Local isomorphism constitutes the regulatory, cognitive and normative profile of a host country. The regulatory institutional setting reflects the rules and legislation governing collective bargaining agreements, trade unions, local content laws and employment relationships. The cultural or cognitive dimension supports the widely held cultural and social knowledge and the normative profile acknowledges the influences of social groups and organizations on acceptable normative behaviour. Earlier literature lends support to the importance of institutional profile and its influence on the design and implementation of multinational enterprises’ human resource management policies and practices. This paper seeks to advance the concept of local isomorphism and highlight the implications of local isomorphism for future research on the transfer of multinational enterprises’ human resource management practices across and between subsidiaries.
Art centres fulfil many functions in remote regions as a source of Indigenous identity and creativity; as a link to the global art market; as centres for community engagement and participation; and as a source of social capital providing a range of services for local communities. They are dependent on funding from State and Federal authorities and they are identified as one of the success stories in remote community development. However, they face an uncertain future in the light of their multiple functions and their position as both a source of traditional identity and a link to an external art market. The article highlights the challenges faced by government in the evaluation of their effectiveness and contribution; and in particular discusses the suitability of the hybrid economy model as a representation of their functions.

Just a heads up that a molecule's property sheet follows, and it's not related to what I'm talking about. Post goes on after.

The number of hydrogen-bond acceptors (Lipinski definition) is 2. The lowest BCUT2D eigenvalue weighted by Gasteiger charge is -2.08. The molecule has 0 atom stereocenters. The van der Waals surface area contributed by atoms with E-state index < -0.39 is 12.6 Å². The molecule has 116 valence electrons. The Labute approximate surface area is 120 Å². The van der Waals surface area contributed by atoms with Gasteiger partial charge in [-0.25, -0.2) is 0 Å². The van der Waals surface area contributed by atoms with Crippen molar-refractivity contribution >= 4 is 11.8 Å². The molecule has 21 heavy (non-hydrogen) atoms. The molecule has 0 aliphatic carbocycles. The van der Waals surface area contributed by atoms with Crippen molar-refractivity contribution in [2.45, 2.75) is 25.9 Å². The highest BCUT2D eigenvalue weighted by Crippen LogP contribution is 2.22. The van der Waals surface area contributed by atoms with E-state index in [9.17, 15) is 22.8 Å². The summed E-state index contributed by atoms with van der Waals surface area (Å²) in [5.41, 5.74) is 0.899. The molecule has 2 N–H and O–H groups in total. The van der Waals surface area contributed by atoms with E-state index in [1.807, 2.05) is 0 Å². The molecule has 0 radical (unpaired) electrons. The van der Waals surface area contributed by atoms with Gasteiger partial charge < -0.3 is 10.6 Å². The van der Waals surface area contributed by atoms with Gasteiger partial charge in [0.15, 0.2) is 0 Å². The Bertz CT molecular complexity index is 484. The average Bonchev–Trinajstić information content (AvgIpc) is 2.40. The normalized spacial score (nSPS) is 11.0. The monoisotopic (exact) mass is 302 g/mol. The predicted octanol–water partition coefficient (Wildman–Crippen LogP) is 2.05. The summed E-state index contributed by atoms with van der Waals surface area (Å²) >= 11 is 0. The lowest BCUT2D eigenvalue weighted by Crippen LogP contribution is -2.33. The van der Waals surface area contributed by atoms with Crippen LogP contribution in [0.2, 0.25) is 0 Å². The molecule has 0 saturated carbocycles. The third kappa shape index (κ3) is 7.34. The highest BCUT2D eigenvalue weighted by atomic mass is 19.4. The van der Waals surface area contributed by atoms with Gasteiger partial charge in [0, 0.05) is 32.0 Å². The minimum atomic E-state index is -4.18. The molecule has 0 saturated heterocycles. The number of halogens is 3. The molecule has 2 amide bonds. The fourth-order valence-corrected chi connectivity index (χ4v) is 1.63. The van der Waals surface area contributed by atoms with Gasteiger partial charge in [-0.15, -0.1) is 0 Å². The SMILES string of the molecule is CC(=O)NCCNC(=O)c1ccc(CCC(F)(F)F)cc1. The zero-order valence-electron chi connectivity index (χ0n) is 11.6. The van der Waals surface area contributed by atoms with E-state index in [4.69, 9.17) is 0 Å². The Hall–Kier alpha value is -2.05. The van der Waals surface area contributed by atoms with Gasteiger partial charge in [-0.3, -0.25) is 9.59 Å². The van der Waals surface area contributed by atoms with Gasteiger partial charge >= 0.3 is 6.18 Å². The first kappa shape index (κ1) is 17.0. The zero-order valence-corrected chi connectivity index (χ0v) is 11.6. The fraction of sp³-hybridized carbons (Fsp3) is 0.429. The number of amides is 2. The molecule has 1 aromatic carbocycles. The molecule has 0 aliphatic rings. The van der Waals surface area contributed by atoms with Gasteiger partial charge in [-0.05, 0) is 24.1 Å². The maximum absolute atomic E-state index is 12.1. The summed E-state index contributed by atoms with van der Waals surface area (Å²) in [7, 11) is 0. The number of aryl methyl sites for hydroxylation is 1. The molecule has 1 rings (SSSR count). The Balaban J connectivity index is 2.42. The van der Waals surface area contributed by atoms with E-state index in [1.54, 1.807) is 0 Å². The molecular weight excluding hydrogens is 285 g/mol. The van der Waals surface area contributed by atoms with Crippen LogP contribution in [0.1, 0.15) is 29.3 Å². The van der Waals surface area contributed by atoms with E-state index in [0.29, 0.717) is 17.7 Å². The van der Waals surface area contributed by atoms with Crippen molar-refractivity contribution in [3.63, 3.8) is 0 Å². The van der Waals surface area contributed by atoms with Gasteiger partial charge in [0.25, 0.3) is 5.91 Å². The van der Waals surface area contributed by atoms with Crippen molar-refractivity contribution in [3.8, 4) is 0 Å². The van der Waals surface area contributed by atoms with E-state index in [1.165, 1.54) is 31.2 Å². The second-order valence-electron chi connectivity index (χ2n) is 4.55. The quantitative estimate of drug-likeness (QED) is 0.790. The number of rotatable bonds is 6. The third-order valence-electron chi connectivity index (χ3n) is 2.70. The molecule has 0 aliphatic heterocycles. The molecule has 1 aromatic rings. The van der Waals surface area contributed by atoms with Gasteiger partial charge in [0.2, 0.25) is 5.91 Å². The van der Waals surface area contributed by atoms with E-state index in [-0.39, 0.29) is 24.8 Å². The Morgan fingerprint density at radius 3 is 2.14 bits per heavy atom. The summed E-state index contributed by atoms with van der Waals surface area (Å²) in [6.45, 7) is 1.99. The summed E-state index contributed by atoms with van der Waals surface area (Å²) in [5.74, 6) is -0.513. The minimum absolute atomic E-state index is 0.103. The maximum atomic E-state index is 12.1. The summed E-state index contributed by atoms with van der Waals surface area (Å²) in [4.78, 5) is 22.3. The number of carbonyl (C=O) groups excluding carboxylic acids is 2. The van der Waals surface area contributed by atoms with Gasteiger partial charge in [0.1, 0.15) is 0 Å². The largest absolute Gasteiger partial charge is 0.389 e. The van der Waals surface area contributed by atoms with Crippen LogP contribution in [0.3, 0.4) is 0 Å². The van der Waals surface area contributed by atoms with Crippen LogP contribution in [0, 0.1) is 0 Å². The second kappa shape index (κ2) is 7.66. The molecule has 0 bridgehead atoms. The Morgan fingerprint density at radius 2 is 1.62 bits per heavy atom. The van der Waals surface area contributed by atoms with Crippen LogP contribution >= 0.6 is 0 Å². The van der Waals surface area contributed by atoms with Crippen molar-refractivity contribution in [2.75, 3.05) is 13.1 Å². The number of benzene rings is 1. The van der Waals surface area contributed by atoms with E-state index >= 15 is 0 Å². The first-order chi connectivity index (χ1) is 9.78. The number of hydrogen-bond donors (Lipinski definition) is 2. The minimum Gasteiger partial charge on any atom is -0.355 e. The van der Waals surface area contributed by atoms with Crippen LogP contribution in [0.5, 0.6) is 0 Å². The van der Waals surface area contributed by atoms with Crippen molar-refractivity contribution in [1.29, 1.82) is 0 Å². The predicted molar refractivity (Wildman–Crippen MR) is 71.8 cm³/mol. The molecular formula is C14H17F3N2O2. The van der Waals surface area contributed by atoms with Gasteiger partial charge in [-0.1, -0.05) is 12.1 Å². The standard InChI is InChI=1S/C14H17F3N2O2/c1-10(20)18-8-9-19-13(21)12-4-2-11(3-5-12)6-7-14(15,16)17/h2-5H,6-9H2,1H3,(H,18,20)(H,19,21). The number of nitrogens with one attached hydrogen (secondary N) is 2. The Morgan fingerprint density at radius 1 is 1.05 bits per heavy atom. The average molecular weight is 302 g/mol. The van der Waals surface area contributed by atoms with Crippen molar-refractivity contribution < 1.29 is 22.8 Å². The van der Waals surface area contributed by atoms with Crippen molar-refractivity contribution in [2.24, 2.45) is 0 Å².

Glaciers in Alaska are currently losing mass at a rate of ~−50 Gt a−1, one of the largest ice loss rates of any regional collection of mountain glaciers on Earth. Existing projections of Alaska's future sea-level contributions tend to be divergent and are not tied directly to regional observations. Here we develop a simple, regional observation-based projection of Alaska's future sea-level contribution. We compute a time series of recent Alaska glacier mass variability using monthly GRACE gravity fields from August 2002 through December 2014. We also construct a three-parameter model of Alaska glacier mass variability based on monthly ERA-Interim snowfall and temperature fields. When these three model parameters are fitted to the GRACE time series, the model explains 94% of the variance of the GRACE data. Using these parameter values, we then apply the model to simulated fields of monthly temperature and snowfall from the Community Earth System Model, to obtain predictions of mass variations through 2100. We conclude that mass loss rates may increase between −80 and −110 Gt a−1 by 2100, with a total sea-level rise contribution of 19 ± 4 mm during the 21st century.
Nations love to go to war, argue leftist pacifists in democratic Western societies. By this account, governments cannot resist the temptation to assert their selfish interests by violent means. Political leaders use the language of just war to hide their real intentions: imperialistic domination and economic profit. These pacifists charge that with the Iraq war, the disastrous consequences of such politics have become hideously clear again.
Saul Kripke has made fundamental contributions to a variety of areas of logic. The task of devising a model theory for modal logic was really a series of tasks, of devising a model theory for each of the various systems. Or rather, it was to devise a general type of model theory which, by varying certain conditions, could produce specific model theories for which the various systems would be sound and complete. Kripke's model theory for modal predicate logic is related to his model theory for modal sentential logic rather as the standard model theory for nonmodal predicate logic is related to the standard model theory for nonmodal sentential logic. There is more of a gap between Kripke's formal models for intuitionistic logic, and Brouwer's and Heyting's explanations of the intended meaning of intuitionistic negation and other logical operators.